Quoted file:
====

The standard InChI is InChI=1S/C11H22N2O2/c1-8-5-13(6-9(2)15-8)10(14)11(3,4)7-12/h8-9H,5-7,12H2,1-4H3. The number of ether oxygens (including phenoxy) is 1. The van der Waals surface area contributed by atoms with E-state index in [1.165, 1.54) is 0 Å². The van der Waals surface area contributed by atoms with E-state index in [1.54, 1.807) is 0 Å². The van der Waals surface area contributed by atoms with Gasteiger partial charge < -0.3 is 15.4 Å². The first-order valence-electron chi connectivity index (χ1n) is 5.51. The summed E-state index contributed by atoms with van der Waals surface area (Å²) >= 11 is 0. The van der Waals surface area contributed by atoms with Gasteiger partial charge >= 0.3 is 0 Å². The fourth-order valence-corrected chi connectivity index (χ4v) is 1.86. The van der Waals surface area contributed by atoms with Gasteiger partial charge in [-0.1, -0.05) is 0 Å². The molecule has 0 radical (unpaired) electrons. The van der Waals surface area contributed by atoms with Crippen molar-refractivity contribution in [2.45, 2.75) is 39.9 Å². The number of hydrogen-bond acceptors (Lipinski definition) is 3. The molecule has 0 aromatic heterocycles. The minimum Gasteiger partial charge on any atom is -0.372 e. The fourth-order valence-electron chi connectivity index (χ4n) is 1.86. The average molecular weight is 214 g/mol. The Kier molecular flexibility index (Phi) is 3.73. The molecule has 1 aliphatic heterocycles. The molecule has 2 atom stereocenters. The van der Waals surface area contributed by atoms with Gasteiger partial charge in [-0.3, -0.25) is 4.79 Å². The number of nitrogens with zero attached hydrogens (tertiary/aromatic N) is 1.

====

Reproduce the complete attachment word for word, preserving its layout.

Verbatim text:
The standard InChI is InChI=1S/C11H22N2O2/c1-8-5-13(6-9(2)15-8)10(14)11(3,4)7-12/h8-9H,5-7,12H2,1-4H3. The number of ether oxygens (including phenoxy) is 1. The van der Waals surface area contributed by atoms with E-state index in [1.165, 1.54) is 0 Å². The van der Waals surface area contributed by atoms with E-state index in [1.54, 1.807) is 0 Å². The van der Waals surface area contributed by atoms with Gasteiger partial charge < -0.3 is 15.4 Å². The first-order valence-electron chi connectivity index (χ1n) is 5.51. The summed E-state index contributed by atoms with van der Waals surface area (Å²) >= 11 is 0. The van der Waals surface area contributed by atoms with Gasteiger partial charge >= 0.3 is 0 Å². The fourth-order valence-corrected chi connectivity index (χ4v) is 1.86. The van der Waals surface area contributed by atoms with Gasteiger partial charge in [-0.1, -0.05) is 0 Å². The molecule has 0 radical (unpaired) electrons. The van der Waals surface area contributed by atoms with Crippen molar-refractivity contribution in [2.45, 2.75) is 39.9 Å². The number of hydrogen-bond acceptors (Lipinski definition) is 3. The molecule has 0 aromatic heterocycles. The minimum Gasteiger partial charge on any atom is -0.372 e. The fourth-order valence-electron chi connectivity index (χ4n) is 1.86. The average molecular weight is 214 g/mol. The Kier molecular flexibility index (Phi) is 3.73. The molecule has 1 aliphatic heterocycles. The molecule has 2 atom stereocenters. The van der Waals surface area contributed by atoms with Gasteiger partial charge in [-0.3, -0.25) is 4.79 Å². The number of nitrogens with zero attached hydrogens (tertiary/aromatic N) is 1.